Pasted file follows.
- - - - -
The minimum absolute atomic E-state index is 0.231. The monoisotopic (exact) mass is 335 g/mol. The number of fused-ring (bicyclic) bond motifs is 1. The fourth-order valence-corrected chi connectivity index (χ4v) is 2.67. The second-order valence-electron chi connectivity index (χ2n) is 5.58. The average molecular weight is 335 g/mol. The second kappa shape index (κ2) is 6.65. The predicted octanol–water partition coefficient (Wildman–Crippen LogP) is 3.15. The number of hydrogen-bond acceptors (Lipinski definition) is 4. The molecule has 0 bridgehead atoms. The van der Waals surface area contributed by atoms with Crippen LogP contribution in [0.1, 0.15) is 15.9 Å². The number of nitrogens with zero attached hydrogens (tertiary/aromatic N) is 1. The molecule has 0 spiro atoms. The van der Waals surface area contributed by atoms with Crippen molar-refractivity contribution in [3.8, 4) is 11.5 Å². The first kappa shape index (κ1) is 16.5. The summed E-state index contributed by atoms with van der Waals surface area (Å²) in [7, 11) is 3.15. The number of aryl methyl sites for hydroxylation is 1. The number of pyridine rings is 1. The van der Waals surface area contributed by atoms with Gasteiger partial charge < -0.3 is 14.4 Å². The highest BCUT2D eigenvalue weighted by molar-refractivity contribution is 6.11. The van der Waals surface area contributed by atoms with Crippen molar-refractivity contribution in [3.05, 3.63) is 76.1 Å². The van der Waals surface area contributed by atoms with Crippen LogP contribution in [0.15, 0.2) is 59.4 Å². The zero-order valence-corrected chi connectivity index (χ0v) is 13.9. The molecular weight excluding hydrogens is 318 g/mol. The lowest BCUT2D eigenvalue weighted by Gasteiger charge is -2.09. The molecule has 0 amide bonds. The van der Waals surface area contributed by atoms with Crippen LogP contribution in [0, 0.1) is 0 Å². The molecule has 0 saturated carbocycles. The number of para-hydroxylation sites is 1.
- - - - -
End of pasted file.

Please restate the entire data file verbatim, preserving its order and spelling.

The minimum absolute atomic E-state index is 0.231. The monoisotopic (exact) mass is 335 g/mol. The number of fused-ring (bicyclic) bond motifs is 1. The fourth-order valence-corrected chi connectivity index (χ4v) is 2.67. The second-order valence-electron chi connectivity index (χ2n) is 5.58. The average molecular weight is 335 g/mol. The second kappa shape index (κ2) is 6.65. The predicted octanol–water partition coefficient (Wildman–Crippen LogP) is 3.15. The number of hydrogen-bond acceptors (Lipinski definition) is 4. The molecule has 0 bridgehead atoms. The van der Waals surface area contributed by atoms with Crippen LogP contribution in [0.1, 0.15) is 15.9 Å². The number of nitrogens with zero attached hydrogens (tertiary/aromatic N) is 1. The molecule has 0 spiro atoms. The van der Waals surface area contributed by atoms with Crippen molar-refractivity contribution in [3.8, 4) is 11.5 Å². The first kappa shape index (κ1) is 16.5. The summed E-state index contributed by atoms with van der Waals surface area (Å²) in [7, 11) is 3.15. The number of aryl methyl sites for hydroxylation is 1. The number of pyridine rings is 1. The van der Waals surface area contributed by atoms with Gasteiger partial charge < -0.3 is 14.4 Å². The highest BCUT2D eigenvalue weighted by molar-refractivity contribution is 6.11. The van der Waals surface area contributed by atoms with Crippen molar-refractivity contribution in [3.05, 3.63) is 76.1 Å². The van der Waals surface area contributed by atoms with Crippen LogP contribution in [0.15, 0.2) is 59.4 Å². The zero-order valence-corrected chi connectivity index (χ0v) is 13.9. The molecular weight excluding hydrogens is 318 g/mol. The lowest BCUT2D eigenvalue weighted by Gasteiger charge is -2.09. The molecule has 0 amide bonds. The van der Waals surface area contributed by atoms with Crippen LogP contribution in [0, 0.1) is 0 Å². The molecule has 0 saturated carbocycles. The number of para-hydroxylation sites is 1.